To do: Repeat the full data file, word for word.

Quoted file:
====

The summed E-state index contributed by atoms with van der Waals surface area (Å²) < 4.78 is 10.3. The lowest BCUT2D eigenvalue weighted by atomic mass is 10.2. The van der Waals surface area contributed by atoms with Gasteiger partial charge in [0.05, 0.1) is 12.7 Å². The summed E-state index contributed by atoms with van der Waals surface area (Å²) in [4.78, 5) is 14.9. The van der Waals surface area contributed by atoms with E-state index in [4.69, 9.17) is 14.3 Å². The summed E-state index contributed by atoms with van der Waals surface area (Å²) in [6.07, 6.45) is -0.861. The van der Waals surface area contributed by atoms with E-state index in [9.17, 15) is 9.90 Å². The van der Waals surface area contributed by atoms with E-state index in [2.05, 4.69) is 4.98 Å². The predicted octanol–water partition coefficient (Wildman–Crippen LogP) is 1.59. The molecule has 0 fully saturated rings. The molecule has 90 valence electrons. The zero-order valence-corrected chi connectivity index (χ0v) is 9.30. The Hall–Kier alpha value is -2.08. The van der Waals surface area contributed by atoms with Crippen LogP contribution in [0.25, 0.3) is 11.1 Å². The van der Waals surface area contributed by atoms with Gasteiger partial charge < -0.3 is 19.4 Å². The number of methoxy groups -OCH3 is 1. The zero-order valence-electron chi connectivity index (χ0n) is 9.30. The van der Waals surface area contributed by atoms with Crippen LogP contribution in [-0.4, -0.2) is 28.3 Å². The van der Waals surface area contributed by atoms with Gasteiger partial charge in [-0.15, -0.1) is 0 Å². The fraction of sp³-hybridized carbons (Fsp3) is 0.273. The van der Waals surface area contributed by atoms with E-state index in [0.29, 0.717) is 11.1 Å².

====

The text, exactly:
The summed E-state index contributed by atoms with van der Waals surface area (Å²) < 4.78 is 10.3. The lowest BCUT2D eigenvalue weighted by atomic mass is 10.2. The van der Waals surface area contributed by atoms with Gasteiger partial charge in [0.05, 0.1) is 12.7 Å². The summed E-state index contributed by atoms with van der Waals surface area (Å²) in [4.78, 5) is 14.9. The van der Waals surface area contributed by atoms with E-state index in [4.69, 9.17) is 14.3 Å². The summed E-state index contributed by atoms with van der Waals surface area (Å²) in [6.07, 6.45) is -0.861. The van der Waals surface area contributed by atoms with E-state index in [9.17, 15) is 9.90 Å². The van der Waals surface area contributed by atoms with E-state index in [2.05, 4.69) is 4.98 Å². The predicted octanol–water partition coefficient (Wildman–Crippen LogP) is 1.59. The molecule has 0 fully saturated rings. The molecule has 90 valence electrons. The zero-order valence-corrected chi connectivity index (χ0v) is 9.30. The Hall–Kier alpha value is -2.08. The van der Waals surface area contributed by atoms with Crippen LogP contribution in [0.25, 0.3) is 11.1 Å². The van der Waals surface area contributed by atoms with Gasteiger partial charge < -0.3 is 19.4 Å². The number of methoxy groups -OCH3 is 1. The zero-order valence-electron chi connectivity index (χ0n) is 9.30. The van der Waals surface area contributed by atoms with Crippen LogP contribution in [-0.4, -0.2) is 28.3 Å². The van der Waals surface area contributed by atoms with Gasteiger partial charge in [-0.15, -0.1) is 0 Å². The fraction of sp³-hybridized carbons (Fsp3) is 0.273. The van der Waals surface area contributed by atoms with E-state index in [0.29, 0.717) is 11.1 Å².